Dentine Hypersensitivity

Author: Peter Glenn Robinson

Edition: 1st Edition

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The purpose of this book is to gift a case for adopting a person-centered approach in oral health care and oral health analysis. we’ve used dentine hypersensitivity (DH) as a case study, as a result of in many various ways that, it exemplifies the interaction between the person and therefore the sickness, the a part of that person’s body tormented by the sickness, and therefore the society during which that person lives. 

This definition tells United States of America that “Dentine hypersensitivity is characterised by short, sharp pain arising from exposed dentine in response to stimuli, generally thermal, state change, tactile, osmotic, or chemical and that can’t be ascribed to the other dental defect or pathology.”1 This definition reveals that the dental read instantly focuses on pain through abnormal loss of tissue that exposes the underlying dentine. Thus, the definition conjointly tells United States of America one thing concerning dentistry; there’s no mention of the one who has the condition. The omission of the person undermines the definition significantly. First, it encourages the mistaken belief that the diagnosing of DH is objective.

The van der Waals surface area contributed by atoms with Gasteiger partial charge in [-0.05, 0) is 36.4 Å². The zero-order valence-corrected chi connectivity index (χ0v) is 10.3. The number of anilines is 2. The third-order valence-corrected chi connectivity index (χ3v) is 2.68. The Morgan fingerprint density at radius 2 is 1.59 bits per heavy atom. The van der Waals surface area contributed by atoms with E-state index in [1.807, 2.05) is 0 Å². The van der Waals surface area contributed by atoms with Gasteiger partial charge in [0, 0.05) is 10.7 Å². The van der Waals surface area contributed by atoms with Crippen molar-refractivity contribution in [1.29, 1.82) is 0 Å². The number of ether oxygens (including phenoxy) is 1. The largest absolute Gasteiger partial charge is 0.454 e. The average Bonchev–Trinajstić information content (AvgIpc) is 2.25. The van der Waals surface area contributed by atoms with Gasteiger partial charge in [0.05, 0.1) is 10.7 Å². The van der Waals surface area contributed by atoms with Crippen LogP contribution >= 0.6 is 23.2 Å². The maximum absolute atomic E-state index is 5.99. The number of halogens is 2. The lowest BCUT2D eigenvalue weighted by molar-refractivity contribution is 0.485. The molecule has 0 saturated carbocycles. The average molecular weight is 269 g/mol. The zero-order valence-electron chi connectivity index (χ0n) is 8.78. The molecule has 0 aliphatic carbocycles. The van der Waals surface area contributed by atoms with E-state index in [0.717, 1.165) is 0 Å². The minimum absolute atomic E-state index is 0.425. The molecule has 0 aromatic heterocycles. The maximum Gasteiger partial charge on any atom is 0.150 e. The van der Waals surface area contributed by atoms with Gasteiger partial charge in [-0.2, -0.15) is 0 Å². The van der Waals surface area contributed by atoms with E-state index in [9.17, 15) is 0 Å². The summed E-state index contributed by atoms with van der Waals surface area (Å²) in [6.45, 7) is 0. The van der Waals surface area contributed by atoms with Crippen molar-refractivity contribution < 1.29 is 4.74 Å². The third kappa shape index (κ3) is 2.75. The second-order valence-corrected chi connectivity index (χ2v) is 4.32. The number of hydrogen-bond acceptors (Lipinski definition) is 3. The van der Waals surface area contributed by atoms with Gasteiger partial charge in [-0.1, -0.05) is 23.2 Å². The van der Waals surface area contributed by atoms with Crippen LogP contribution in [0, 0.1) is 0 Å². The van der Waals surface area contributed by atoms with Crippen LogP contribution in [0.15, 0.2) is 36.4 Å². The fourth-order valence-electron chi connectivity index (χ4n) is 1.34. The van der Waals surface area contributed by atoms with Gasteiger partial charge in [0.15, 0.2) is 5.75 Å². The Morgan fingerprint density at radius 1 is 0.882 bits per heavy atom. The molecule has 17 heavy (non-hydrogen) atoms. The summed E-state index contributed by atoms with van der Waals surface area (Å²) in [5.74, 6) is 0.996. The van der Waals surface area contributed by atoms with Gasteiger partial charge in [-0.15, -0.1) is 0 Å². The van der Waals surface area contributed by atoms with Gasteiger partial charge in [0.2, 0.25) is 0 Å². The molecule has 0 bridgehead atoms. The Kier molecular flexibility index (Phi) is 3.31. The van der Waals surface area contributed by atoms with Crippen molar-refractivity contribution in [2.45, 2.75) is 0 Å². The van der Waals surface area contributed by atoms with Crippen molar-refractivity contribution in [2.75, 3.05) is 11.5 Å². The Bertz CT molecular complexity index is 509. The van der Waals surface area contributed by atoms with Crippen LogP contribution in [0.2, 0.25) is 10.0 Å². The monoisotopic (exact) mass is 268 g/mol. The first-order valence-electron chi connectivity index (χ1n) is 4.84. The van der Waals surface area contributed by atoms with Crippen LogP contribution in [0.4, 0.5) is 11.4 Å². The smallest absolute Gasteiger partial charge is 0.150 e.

The definition needs there to be pain within the absence of the other cause. this implies that the person with the condition should establish the pain for the condition to be gift. That person’s perception of pain is predicated on his or her experiences, interpretations, and beliefs. that’s to mention, it’s subjective.

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